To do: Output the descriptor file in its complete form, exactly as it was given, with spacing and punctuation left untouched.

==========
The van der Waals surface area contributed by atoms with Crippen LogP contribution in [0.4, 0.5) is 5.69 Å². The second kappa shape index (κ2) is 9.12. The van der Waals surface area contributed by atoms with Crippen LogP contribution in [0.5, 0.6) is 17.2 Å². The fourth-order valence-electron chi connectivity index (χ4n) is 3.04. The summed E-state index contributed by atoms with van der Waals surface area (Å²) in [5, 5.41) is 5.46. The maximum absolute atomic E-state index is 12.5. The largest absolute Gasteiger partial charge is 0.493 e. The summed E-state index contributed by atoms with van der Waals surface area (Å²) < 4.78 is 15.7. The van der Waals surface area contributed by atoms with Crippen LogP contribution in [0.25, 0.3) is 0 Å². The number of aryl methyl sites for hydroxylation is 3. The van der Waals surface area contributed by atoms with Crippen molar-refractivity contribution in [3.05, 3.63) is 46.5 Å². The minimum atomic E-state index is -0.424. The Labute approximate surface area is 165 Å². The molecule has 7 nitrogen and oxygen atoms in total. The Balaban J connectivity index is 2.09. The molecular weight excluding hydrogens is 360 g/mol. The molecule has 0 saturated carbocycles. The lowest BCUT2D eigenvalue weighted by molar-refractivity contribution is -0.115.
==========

The van der Waals surface area contributed by atoms with Crippen LogP contribution in [0.4, 0.5) is 5.69 Å². The second kappa shape index (κ2) is 9.12. The van der Waals surface area contributed by atoms with Crippen LogP contribution in [0.5, 0.6) is 17.2 Å². The fourth-order valence-electron chi connectivity index (χ4n) is 3.04. The summed E-state index contributed by atoms with van der Waals surface area (Å²) in [5, 5.41) is 5.46. The maximum absolute atomic E-state index is 12.5. The largest absolute Gasteiger partial charge is 0.493 e. The summed E-state index contributed by atoms with van der Waals surface area (Å²) < 4.78 is 15.7. The van der Waals surface area contributed by atoms with Crippen LogP contribution in [0.25, 0.3) is 0 Å². The number of aryl methyl sites for hydroxylation is 3. The van der Waals surface area contributed by atoms with Crippen molar-refractivity contribution in [3.05, 3.63) is 46.5 Å². The minimum atomic E-state index is -0.424. The Labute approximate surface area is 165 Å². The molecule has 7 nitrogen and oxygen atoms in total. The Balaban J connectivity index is 2.09. The molecular weight excluding hydrogens is 360 g/mol. The molecule has 0 saturated carbocycles. The lowest BCUT2D eigenvalue weighted by molar-refractivity contribution is -0.115.